UCSF Buyer Partners With Department on $5 Billion Fundraising Initiative

UCSF buyers work with departments every day. But not all get the opportunity to help build campaign that brings in almost $5 billion dollars to the University. Supply Chain Management (SCM) Buyer Bob Puerzer got that chance last year when he partnered with UCSF University Development and Alumni Relations (UDAR).

UDAR came to Puerzer seeking help with three initiatives. First, they needed to find an agency that could help them with the largest campaign goal that UCSF has ever undertaken: $5 billion. Next, they needed a vendor who could help them develop a website so that anybody could go to the site and find out where the fundraising stood. The third initiative was to find a film company that could create the professional films and promotion needed to have a successful campaign.

“This is one of the largest initiatives UCSF has ever done,” said Puerzer. “They’ve had other campaigns that have worked in the past and this time they really wanted to pump it up.”  

When project lead Jane Goodman approached Puerzer she was concerned about the challenges they had when working with agencies in the past. UDAR was looking for everything from copy writing to film production to building a website.

Having worked as a creative director for an in-house advertising agency along with his experience in strategic sourcing gave Puerzer an advantage as he helped UDAR put together a Request for Proposal (RFP).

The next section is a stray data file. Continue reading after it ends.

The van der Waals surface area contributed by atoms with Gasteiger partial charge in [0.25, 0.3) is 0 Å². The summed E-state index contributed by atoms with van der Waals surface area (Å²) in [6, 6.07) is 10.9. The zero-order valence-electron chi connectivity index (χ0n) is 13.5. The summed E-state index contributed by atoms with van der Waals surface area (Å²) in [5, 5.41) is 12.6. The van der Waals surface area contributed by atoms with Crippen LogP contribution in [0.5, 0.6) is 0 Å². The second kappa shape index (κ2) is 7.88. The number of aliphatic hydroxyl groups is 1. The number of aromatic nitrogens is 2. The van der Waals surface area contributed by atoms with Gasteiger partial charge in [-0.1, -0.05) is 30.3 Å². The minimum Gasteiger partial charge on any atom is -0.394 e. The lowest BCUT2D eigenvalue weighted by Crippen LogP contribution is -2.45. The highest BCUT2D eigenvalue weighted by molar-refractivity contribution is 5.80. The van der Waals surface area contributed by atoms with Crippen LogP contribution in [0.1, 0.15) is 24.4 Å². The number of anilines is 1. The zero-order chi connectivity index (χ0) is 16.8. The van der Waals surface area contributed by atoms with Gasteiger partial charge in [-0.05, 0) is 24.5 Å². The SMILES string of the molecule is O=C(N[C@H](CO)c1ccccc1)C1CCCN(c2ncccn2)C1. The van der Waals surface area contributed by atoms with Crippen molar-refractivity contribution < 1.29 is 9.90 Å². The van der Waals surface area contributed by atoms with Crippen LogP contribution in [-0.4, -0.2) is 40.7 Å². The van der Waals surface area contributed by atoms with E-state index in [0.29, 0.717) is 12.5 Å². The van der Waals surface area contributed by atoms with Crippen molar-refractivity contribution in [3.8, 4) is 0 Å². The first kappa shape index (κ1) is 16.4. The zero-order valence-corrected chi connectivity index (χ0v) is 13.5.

“The first step is the concept. You put together an event overview of what we’re planning on doing. What is the project. What is the timeline. How much do we anticipate this is going to cost,” said Puerzer. “It’s getting an idea of what they’re really looking for and sometimes until you start talking to them, they don’t know exactly they want.”

Once you have the event overview in place, everything else follows. You have timelines. When does the RFP open, when does it close? What is the evaluation process? When will we have a master service agreement in place? 

“It’s like putting a puzzle together. I look at an RFP as putting a puzzle together and how you come up with the end result,” said Puerzer. “And I always send proposals out as an all-inclusive cost initiative, so once we get the bids, we’re able to hold the suppliers to those bids.”

Meanwhile, Puerzer was looking at suppliers who could provide the services and the quality that the University was seeking. This was such a big event that he wanted to ensure that the right agencies were involved. The first step was a Request for Information (RFI) to get some information on suppliers, some of whom UDAR had worked with in the past and others who were known in the industry to be able to successfully handle an event this large.

“With RFPs everybody’s going to say they can do it,” he said. “In something like this, somebody will give you low pricing because they want to be able to say they worked with UCSF, but at the end of the day, the low-end proposal may not get you the quality of the product. It’s like buying anything, you get what you pay for.”

The UDAR RFP resulted in six proposals. Puerzer set up a folder with the proposals as well as a scorecard for the evaluation team to rate each supplier. He said he prefers to have each evaluator score suppliers separately rather than as a group. This eliminates being influenced by the crowd. SCM buyers evaluate the costs and the department does the evaluation of the quality. Puerzer calculates the final score and ranks them from one through six. This is when the department brings the team together to talk about the suppliers. And, this is when he helps protect the department and the University.